APOE Mutation Associated With Reduced Alzheimer’s Disease Risk
Mayo Clinic discovery scientists are working to better understand the pathology of Alzheimer's, and are one step closer with research on a gene variant that reduces the risk of Alzheimer's disease and dementias published in Science Translational Medicine.
The apolipoprotein E, or APOE, gene is the strongest genetic risk factor for developing Alzheimer's disease. However, a rare variant of this gene that was previously identified by Mayo researchers as APOE p. V236E, is associated with a protective effect. The gene variant is now named after the city where the research team is based: APOE3-Jacksonville, or APOE3-Jac for Jacksonville, Florida. To understand the mechanisms that underlie that protective effect, the researchers performed genetic testing and pathological analysis using donated postmortem brain tissue samples from the Mayo Clinic Brain Bank for their study.
The APOE gene makes a protein ― also called APOE ― that helps cells harvest particles containing fat and protein. An example of these particles, called lipoproteins, is HDL or "good" cholesterol. But when APOE becomes dysfunctional, it affects the way another protein, called amyloid beta, comes together and clumps. Those protein clots, called amyloid plaques, together with neurofibrillary tangles, lead to inflammation and neurotoxicity, which are a hallmark of Alzheimer's disease.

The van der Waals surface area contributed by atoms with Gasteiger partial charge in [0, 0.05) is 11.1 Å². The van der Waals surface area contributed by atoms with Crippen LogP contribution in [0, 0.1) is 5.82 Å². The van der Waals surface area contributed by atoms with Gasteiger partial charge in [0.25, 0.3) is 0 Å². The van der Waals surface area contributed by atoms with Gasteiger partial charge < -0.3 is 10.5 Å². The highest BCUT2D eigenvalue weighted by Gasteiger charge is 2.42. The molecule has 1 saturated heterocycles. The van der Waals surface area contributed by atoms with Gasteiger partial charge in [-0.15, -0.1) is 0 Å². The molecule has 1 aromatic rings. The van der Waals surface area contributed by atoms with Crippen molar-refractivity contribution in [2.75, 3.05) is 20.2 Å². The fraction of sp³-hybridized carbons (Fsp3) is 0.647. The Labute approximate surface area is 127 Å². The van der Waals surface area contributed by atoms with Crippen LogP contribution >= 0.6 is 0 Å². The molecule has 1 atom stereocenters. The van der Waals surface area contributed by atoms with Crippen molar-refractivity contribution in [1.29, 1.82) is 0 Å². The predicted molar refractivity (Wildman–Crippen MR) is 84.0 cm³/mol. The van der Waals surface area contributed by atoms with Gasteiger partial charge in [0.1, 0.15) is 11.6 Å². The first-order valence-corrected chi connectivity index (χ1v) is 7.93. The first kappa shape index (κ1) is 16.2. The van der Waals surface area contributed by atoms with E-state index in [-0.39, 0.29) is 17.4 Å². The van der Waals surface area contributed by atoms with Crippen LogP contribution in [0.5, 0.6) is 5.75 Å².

The researchers analyzed the beta amyloid plaques and protein tangles in donated brain tissue and performed biochemical tests in cellular and animal models. They demonstrated that the protective benefit of APOE3-Jac was due to its ability to reduce APOE clumping and increase the formation of lipid particles important for the function of nerve cells. The researchers found that mice expressing the APOE3-Jac gene mutation in the study had less plaque buildup in the brain and reduced neuronal damage. They found that brain tissue in these mice contained more cholesterol and lipids ― key to memory formation and reducing Alzheimer pathology. This may explain the beneficial effect of the gene mutation.
"Our findings suggest that compounds targeting APOE clumping might reproduce the protective effects of the APOE3-Jac variant and should be explored as a therapeutic intervention strategy for neurodegeneration," says Guojun Bu, Ph.D., a Mayo Clinic molecular neuroscientist and senior author. "This gene variant has a functional advantage over other more common forms of the APOE gene." Dr. Bu is the Mary Lowell Leary Professor of Medicine and chair of the Department of Neuroscience at Mayo Clinic in Florida. He is also the associate director of Mayo Clinic's Alzheimer's Disease Research Center.
This study was supported in part by National Institutes of Health grants and the Florida Department of Health Ed and Ethel Moore Alzheimer's Disease Research Program. See the paper for a full list of funding sources, authors and competing interest disclosures.
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